LOS ANGELES, Calif. April 10, 2012 - The Los Angeles City Council today unanimously endorsed the California DISCLOSE Act, AB 1648, adding its voice to the statewide non-partisan effort to help voters make better informed decisions by requiring the top funders of political ads to disclose their identity - on the ads themselves - so voters know who paid for the ad and who's trying to influence their vote.
"Anonymous corporate spending on political campaigns has dragged down our political system, depriving Californians of their right to know basic facts about those looking to shape our state's policies," said Councilmember Paul Krekorian, who led the effort to endorse AB 1648 in the L.A. City Council. "The California Disclose Act is an obvious step in the right direction for the public to take control of elections and really understand who is attempting to influence us in our political decision making."
Authored by Assemblymember Brownley and sponsored by the California Clean Money Campaign, AB 1648 will require political television, radio, and print ads to clearly identify their three largest funders of $10,000 or more with their names and logos so voters know who is actually paying for them. Committee websites will be required to list their top ten funders. These requirements will apply to both ads for or against ballot measures and independent expenditure ads for or against candidates.
"I am grateful for the leadership of the Los Angeles City Council in supporting AB 1648, which has bipartisan and overwhelming support from the public," said the bill's author, Assemblywoman Julia Brownley, D-Oak Park. "Unfortunately, the same special interests who fund campaign ads and seek to hide behind deceptive committee names to hide their identity are working hard to defeat this measure in the Legislature. The public needs to demand accountability from their elected officials."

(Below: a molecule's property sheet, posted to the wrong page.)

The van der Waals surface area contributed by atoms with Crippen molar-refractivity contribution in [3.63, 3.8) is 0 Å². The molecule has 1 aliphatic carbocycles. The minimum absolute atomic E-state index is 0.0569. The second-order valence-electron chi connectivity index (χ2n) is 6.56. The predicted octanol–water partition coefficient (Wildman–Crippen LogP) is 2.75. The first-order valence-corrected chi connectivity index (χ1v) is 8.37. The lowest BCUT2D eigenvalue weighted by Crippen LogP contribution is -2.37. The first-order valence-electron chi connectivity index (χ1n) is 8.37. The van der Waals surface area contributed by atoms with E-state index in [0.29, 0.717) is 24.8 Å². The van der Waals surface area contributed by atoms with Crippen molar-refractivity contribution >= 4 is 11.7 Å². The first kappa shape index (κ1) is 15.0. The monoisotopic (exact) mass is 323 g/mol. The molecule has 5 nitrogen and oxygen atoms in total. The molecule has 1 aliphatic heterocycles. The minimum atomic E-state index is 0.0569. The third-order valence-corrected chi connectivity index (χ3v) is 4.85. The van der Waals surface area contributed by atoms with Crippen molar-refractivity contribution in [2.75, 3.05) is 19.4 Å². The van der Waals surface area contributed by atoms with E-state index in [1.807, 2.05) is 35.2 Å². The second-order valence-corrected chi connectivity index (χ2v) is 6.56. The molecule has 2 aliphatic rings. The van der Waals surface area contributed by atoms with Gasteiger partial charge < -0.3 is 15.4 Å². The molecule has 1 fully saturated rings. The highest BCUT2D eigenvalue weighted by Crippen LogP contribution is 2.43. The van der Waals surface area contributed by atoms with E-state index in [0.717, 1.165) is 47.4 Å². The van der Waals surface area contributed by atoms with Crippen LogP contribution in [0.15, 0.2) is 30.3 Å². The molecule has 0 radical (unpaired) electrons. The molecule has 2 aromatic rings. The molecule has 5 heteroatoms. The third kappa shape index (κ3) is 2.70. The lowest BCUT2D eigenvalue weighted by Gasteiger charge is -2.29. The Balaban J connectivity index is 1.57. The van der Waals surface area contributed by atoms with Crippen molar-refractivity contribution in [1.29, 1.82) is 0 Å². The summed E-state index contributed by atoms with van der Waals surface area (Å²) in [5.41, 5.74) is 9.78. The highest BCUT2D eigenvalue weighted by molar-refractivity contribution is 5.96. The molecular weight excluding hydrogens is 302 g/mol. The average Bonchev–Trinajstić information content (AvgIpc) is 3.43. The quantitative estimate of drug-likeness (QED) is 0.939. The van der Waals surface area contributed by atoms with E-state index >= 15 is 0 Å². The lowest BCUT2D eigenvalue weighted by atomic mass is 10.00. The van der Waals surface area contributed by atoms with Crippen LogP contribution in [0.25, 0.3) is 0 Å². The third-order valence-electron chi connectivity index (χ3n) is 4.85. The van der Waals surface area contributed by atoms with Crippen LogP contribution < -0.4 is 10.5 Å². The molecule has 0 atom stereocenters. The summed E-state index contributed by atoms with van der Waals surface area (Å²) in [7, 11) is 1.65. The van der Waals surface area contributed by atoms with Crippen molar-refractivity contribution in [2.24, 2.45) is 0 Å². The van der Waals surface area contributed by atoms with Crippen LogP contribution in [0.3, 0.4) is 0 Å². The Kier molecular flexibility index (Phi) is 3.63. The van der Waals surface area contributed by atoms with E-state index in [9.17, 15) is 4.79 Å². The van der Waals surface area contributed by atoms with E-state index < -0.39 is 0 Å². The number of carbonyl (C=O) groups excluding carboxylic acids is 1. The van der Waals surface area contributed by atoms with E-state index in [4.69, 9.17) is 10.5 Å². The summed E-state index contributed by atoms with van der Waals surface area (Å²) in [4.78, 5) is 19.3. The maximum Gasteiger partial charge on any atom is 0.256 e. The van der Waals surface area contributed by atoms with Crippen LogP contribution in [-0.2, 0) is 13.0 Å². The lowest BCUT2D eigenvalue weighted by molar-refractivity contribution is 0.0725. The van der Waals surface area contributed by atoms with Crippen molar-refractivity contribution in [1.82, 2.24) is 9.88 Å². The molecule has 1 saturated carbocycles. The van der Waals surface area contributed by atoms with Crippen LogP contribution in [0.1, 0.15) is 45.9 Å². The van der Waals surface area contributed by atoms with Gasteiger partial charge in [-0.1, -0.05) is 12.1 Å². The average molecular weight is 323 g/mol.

Californians from all major political parties have overwhelmingly stated their support in polls for public disclosure of ballot initiative sponsors and their major donors. A Field Poll late last year found that 84 percent of registered California voters favored legislation to increase public disclosure requirements of initiative sponsors, including 78 percent of Republicans, 86 percent of Democrats and 88 percent of Independents.
There are 47 co-authors of AB 1648, including Assembly Speaker John Pérez and Los Angeles-area Assemblymembers Bob Blumenfield, Betsy Butler, Mike Davis, Mike Eng, Mike Feuer, Mike Gatto, Ricardo Lara, Holly Mitchell, and Anthony Portantino. It is also co-authored by Independent Assemblymember Nathan Fletcher of San Diego.
But AB 1648 still faces a difficult fight. As an amendment to the Political Reform Act of 1974, it will require a 2/3 vote of the legislature to pass without having to go on the ballot. Not surprisingly, it is fiercely opposed by organizations representing the largest-spending special interests in the state who would rather be able to continue spending millions on campaigns while keeping their spending hidden from most voters.
"AB 1648 is a far-reaching effort to lift the veil on the hidden Big Money political campaign spenders in California," said Trent Lange, President of the California Clean Money Campaign, the sponsor of the California DISCLOSE Act. "The endorsement by Los Angeles, the largest city in California, greatly adds to the movement of over 200 organizations and leaders and over 20,000 regular citizens who have endorsed AB 1648 in a call for true transparency in political advertising."
AB 1648 is endorsed by the League of Women Voters of California, California Alliance for Retired Americans, California Clean Money Campaign, California Common Cause, California Church IMPACT, the California League of Conservation Voters, the California State Retirees, CALPIRG, Consumer Federation of California, Greenlining Institute, Redwood Empire Business Association, Sierra Club California, and over 200 other organizations and leaders.
The California Clean Money Campaign is a non-partisan 501(c)(3) organization dedicated to lessening the unfair influence of Big Money on election campaigns. For further information, visit www.CAclean.org.
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